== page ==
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Re: [John_Lit] John 1:1-10 - my proposed translation

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  • Jeffrey B. Gibson
      ... Could you please tell just what the Lexicons are that you consulted? Liddel and Scott? BDAG? TDNT? And what do you mean by seem to indicate ?  They
    Message 1 of 34 , May 8, 2005
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      Bill Ross wrote:

      > <Joe>
      > >>Like Jeffrey Gibson, i must also ask why you translate logos as utterance.
      >
      > <Bill>
      > It has to do with the lexicons. It has to do with the context. The lexicons
      > I have referred to seem to indicate that a LOGOS is an utterance.

      Could you please tell just what the Lexicons are that you consulted? Liddel and
      Scott? BDAG? TDNT?

      And what do you mean by "seem to indicate"?  They either do or they don't state
      that LOGOS means "utterance" and more particularly that it is used with this
      sense in Jn 1:1.  So which is it?  And do they draw any distinction between
      arthrous and anarthrous LOGOS?

      Moreover, is "utterance" **all**  that these (as yet un-named) Lexicons indicate
      as the meaning with which LOGOS was used in the first  century?    Perhaps you'd
      be kind enough to actually quote the entry on LOGOS that appears in the Lexicons
      you "referred to".

      > The
      > context, a direct reference to Genesis 1, and creation, refer not to any 4th
      > century Roman born Trinity.

      Gross bifurcation, I fear, since the range of possibilities of what LOGOS might
      mean in Jn 1:1 is not limited to just "utterance" (if even that is a real
      possibility" and  some reputed 4th century meaning. (By the way -- the use of
      LOGOS as ground of "trinitarian" theology was hardly Roman born. I take it you
      haven't read much Athanasius).

      In any case, I ask again, what Lexicons have given you the impression that in
      first century Greek "a LOGOS" is only an "utterance"?

      JG
      --

      Jeffrey B. Gibson, D.Phil. (Oxon.)

      1500 W. Pratt Blvd. #1
      Chicago, IL 60626

      jgibson000@...
       
    • R. Robert Jenkins
      ... Can you provide us with any evidence for this statement? I have some handbooks on the Gospel of John written by translators, some commentaries in which the
      Message 34 of 34 , May 9, 2005
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        --- Bill Ross <BillRoss@...> wrote:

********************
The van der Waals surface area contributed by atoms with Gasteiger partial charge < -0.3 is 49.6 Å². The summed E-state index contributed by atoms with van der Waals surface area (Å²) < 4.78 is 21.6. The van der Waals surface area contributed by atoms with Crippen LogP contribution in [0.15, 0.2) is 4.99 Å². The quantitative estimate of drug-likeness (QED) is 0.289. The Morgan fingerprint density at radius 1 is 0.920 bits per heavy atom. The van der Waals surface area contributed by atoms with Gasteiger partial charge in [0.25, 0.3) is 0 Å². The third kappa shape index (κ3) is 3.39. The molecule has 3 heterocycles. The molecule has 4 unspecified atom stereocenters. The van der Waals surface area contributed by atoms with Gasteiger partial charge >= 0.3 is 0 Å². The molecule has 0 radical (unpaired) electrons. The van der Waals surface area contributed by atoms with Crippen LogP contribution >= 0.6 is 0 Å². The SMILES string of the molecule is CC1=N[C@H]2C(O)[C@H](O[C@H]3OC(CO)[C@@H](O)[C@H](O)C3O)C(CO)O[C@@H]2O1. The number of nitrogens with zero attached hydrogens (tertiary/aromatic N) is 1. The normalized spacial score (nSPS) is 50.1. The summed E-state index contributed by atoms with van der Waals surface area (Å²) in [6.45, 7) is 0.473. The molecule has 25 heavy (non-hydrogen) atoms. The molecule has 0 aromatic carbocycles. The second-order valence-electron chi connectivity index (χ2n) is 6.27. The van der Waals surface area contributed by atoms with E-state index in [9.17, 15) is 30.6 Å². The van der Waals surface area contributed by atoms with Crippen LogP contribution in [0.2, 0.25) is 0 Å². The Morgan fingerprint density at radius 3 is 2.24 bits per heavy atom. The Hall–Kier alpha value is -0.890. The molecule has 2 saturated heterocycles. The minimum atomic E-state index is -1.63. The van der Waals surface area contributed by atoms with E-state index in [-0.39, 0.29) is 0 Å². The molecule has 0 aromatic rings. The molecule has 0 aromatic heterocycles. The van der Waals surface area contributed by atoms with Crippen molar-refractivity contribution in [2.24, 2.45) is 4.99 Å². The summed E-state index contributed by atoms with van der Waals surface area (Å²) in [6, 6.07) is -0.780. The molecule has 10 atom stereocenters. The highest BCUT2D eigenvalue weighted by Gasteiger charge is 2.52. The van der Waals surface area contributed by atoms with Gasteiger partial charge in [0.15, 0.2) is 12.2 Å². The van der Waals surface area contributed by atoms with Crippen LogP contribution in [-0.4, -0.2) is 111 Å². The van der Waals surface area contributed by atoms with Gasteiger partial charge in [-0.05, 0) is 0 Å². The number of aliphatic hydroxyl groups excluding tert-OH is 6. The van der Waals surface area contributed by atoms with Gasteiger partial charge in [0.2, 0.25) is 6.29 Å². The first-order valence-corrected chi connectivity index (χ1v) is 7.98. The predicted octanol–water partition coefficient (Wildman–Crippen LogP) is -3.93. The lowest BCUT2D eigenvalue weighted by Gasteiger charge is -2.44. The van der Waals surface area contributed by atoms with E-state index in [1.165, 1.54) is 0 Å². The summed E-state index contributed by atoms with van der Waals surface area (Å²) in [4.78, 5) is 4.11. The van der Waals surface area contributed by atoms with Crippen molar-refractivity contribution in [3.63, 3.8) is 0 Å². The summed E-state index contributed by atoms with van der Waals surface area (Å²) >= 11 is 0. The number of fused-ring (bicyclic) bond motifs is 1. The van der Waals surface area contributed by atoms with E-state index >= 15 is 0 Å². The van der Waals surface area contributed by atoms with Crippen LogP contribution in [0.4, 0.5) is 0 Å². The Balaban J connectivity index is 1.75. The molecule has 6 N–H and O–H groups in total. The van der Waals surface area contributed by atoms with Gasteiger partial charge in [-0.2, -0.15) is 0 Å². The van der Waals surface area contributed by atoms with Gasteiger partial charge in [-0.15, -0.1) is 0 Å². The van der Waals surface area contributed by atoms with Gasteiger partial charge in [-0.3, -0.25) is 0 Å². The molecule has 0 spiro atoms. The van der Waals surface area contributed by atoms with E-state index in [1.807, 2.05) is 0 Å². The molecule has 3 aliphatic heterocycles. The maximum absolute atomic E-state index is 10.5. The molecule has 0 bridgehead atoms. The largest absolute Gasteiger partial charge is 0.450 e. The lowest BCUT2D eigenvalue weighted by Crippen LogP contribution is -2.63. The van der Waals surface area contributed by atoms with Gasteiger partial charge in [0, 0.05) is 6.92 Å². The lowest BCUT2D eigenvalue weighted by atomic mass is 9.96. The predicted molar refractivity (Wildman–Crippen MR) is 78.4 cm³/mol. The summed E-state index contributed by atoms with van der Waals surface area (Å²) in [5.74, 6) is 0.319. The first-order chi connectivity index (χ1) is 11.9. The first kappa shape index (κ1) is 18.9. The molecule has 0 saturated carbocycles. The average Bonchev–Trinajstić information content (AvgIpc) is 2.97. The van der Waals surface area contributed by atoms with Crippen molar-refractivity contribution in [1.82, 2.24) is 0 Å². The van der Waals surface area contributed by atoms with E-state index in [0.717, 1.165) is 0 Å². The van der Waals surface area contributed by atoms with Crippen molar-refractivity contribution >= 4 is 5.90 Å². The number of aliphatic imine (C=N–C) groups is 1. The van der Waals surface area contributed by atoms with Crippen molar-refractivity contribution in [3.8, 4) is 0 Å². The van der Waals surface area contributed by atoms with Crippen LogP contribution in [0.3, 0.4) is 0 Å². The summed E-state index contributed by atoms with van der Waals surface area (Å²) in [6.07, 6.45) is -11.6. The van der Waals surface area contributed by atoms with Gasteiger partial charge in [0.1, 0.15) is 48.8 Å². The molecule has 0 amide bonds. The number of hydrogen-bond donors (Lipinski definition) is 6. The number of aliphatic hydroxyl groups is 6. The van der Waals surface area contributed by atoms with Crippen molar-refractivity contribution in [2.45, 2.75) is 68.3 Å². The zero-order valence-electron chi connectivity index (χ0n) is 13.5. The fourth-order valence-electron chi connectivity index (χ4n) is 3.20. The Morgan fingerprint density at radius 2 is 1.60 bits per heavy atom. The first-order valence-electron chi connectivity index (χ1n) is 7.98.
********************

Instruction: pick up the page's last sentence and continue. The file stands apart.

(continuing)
> <B>
        > My stated premise for my translation of "utterance"
        > has not been addressed.
        >
        > Let my restate it for closer scrutiny...
        >
        > When John says "EN ARKH" ISTM that most translators
        > understand him to be
        > saying "Once upon a time..."

        Can you provide us with any evidence for this
        statement? I have some handbooks on the Gospel of John
        written by translators, some commentaries in which the
        commentators give their own translations and discuss
        what they mean by them, and some works by John scolars
        like C.H. Dodd who discuss Jn. 1:1, and none of them
        give any hint that they have the understanding you say
        "most translators" do.

        So could you produce something from a translator that
        shows that "Once upon a time" is what ytasnaltors
        understand John to be saying in 1:1?

        whereas I hear him
        > saying "Ladies and
        > gentlemen, if you would, please turn in you
        > Septuagint to page 1. I am going
        > to tell you who is being referred to by the word
        > "us" in "Let us make
        > man...".

        Now I'm really confused. Are you saying that it is
        John's intent to say that God made the world through
        the male and the female he created in Gen 1:26?

        >
        > The main think that John is expounding, I believe,
        > is that in Gen 1,
        > everything that was made, without exception, was
        > made in conjunction with
        > the utterance, "let there be...".

        But this is expressly what he does not say about
        "man". There is a conspicuous absence of the let
        there be phrase in the section of Gen 1 where God
        creates "man, both male and female" in his image.

        >
        > In the course of this discussion, I realize that my
        > objection to "the word"
        > (non-capitalized only) is not so much linguistic as
        > it is to the baggage
        > that the term is made to carry - that it is a
        > reference to something from
        > Greek philosophy rather than God's word(s).
        >
        > So, I ask, is my fundamental interpretation, that EN
        > ARKH refers us to Gen
        > 1, and "PROS TON THEON" refers us to "let us
        > make..." and "by means of hO
        > LOGOS everything was made" refers us to "Let there
        > be..."?

        You are missing a clause here. Is your fundamental
        interpretaion what? Reasonable? I don't see how it
        could be. What possible lingusitic or allusive
        connection could there be between "he was with God"
        and the divibe declaration of intent to make humankind
        in God's image in Gen 1:26? And it becomes even more
        unlikely given how Dr. Gibson has shown how all that
        John says about the LOGOS in John 1:1 is what Jews
        were saying about the Torah.

        R. Robert Jenkins



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